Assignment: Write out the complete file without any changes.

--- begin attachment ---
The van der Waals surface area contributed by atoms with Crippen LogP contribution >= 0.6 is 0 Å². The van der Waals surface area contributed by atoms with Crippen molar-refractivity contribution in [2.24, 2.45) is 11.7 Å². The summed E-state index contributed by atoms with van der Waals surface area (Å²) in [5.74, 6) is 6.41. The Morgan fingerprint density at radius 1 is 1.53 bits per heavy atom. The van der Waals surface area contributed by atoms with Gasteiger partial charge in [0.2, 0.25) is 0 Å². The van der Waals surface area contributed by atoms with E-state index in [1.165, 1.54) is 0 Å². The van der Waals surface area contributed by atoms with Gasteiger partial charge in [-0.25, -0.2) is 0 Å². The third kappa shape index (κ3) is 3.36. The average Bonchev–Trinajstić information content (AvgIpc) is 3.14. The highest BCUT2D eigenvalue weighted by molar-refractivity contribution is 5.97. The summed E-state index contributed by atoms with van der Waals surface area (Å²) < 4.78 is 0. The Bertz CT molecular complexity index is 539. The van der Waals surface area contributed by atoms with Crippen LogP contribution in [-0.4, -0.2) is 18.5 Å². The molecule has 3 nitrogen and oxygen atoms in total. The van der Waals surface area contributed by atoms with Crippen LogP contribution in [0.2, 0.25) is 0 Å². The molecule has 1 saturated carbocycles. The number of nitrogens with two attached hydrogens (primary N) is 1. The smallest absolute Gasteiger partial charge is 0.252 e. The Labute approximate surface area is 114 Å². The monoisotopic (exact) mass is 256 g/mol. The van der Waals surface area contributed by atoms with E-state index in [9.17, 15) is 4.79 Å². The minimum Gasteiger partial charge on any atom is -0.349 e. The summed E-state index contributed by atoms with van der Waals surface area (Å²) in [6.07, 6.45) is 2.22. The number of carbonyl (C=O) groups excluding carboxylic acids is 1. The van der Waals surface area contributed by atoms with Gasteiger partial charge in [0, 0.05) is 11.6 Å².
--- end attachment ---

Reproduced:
The van der Waals surface area contributed by atoms with Crippen LogP contribution >= 0.6 is 0 Å². The van der Waals surface area contributed by atoms with Crippen molar-refractivity contribution in [2.24, 2.45) is 11.7 Å². The summed E-state index contributed by atoms with van der Waals surface area (Å²) in [5.74, 6) is 6.41. The Morgan fingerprint density at radius 1 is 1.53 bits per heavy atom. The van der Waals surface area contributed by atoms with Gasteiger partial charge in [0.2, 0.25) is 0 Å². The van der Waals surface area contributed by atoms with E-state index in [1.165, 1.54) is 0 Å². The van der Waals surface area contributed by atoms with Gasteiger partial charge in [-0.25, -0.2) is 0 Å². The third kappa shape index (κ3) is 3.36. The average Bonchev–Trinajstić information content (AvgIpc) is 3.14. The highest BCUT2D eigenvalue weighted by molar-refractivity contribution is 5.97. The summed E-state index contributed by atoms with van der Waals surface area (Å²) < 4.78 is 0. The Bertz CT molecular complexity index is 539. The van der Waals surface area contributed by atoms with Crippen LogP contribution in [-0.4, -0.2) is 18.5 Å². The molecule has 3 nitrogen and oxygen atoms in total. The van der Waals surface area contributed by atoms with Crippen LogP contribution in [0.2, 0.25) is 0 Å². The molecule has 1 saturated carbocycles. The number of nitrogens with two attached hydrogens (primary N) is 1. The smallest absolute Gasteiger partial charge is 0.252 e. The Labute approximate surface area is 114 Å². The monoisotopic (exact) mass is 256 g/mol. The van der Waals surface area contributed by atoms with E-state index in [9.17, 15) is 4.79 Å². The minimum Gasteiger partial charge on any atom is -0.349 e. The summed E-state index contributed by atoms with van der Waals surface area (Å²) in [6.07, 6.45) is 2.22. The number of carbonyl (C=O) groups excluding carboxylic acids is 1. The van der Waals surface area contributed by atoms with Gasteiger partial charge in [0, 0.05) is 11.6 Å².